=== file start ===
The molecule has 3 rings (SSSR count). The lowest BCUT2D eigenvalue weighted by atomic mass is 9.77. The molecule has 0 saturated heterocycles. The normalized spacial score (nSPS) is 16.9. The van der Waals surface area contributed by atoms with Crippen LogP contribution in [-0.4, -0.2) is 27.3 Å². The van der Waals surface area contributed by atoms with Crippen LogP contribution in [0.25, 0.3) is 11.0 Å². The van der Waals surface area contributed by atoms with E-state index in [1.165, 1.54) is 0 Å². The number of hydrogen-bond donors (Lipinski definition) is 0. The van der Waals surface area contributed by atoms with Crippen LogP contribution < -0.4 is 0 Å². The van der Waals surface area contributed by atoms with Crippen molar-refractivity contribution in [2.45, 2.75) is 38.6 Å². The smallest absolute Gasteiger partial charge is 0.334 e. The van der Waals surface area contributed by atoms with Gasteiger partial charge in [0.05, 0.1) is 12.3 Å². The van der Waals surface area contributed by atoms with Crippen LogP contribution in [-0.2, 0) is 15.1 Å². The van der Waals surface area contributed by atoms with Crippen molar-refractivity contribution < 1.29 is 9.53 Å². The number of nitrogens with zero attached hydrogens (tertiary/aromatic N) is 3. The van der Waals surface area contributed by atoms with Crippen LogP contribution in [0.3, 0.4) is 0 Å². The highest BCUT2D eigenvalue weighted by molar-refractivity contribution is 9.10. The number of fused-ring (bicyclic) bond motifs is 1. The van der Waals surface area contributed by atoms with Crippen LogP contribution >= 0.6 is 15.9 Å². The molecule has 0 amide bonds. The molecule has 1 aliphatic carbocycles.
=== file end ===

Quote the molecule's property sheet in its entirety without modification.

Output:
The molecule has 3 rings (SSSR count). The lowest BCUT2D eigenvalue weighted by atomic mass is 9.77. The molecule has 0 saturated heterocycles. The normalized spacial score (nSPS) is 16.9. The van der Waals surface area contributed by atoms with Crippen LogP contribution in [-0.4, -0.2) is 27.3 Å². The van der Waals surface area contributed by atoms with Crippen LogP contribution in [0.25, 0.3) is 11.0 Å². The van der Waals surface area contributed by atoms with E-state index in [1.165, 1.54) is 0 Å². The number of hydrogen-bond donors (Lipinski definition) is 0. The van der Waals surface area contributed by atoms with Crippen LogP contribution < -0.4 is 0 Å². The van der Waals surface area contributed by atoms with Crippen molar-refractivity contribution in [2.45, 2.75) is 38.6 Å². The smallest absolute Gasteiger partial charge is 0.334 e. The van der Waals surface area contributed by atoms with Gasteiger partial charge in [0.05, 0.1) is 12.3 Å². The van der Waals surface area contributed by atoms with Crippen LogP contribution in [-0.2, 0) is 15.1 Å². The van der Waals surface area contributed by atoms with Crippen molar-refractivity contribution < 1.29 is 9.53 Å². The number of nitrogens with zero attached hydrogens (tertiary/aromatic N) is 3. The van der Waals surface area contributed by atoms with Crippen LogP contribution in [0.3, 0.4) is 0 Å². The highest BCUT2D eigenvalue weighted by molar-refractivity contribution is 9.10. The number of fused-ring (bicyclic) bond motifs is 1. The van der Waals surface area contributed by atoms with Crippen LogP contribution >= 0.6 is 15.9 Å². The molecule has 0 amide bonds. The molecule has 1 aliphatic carbocycles.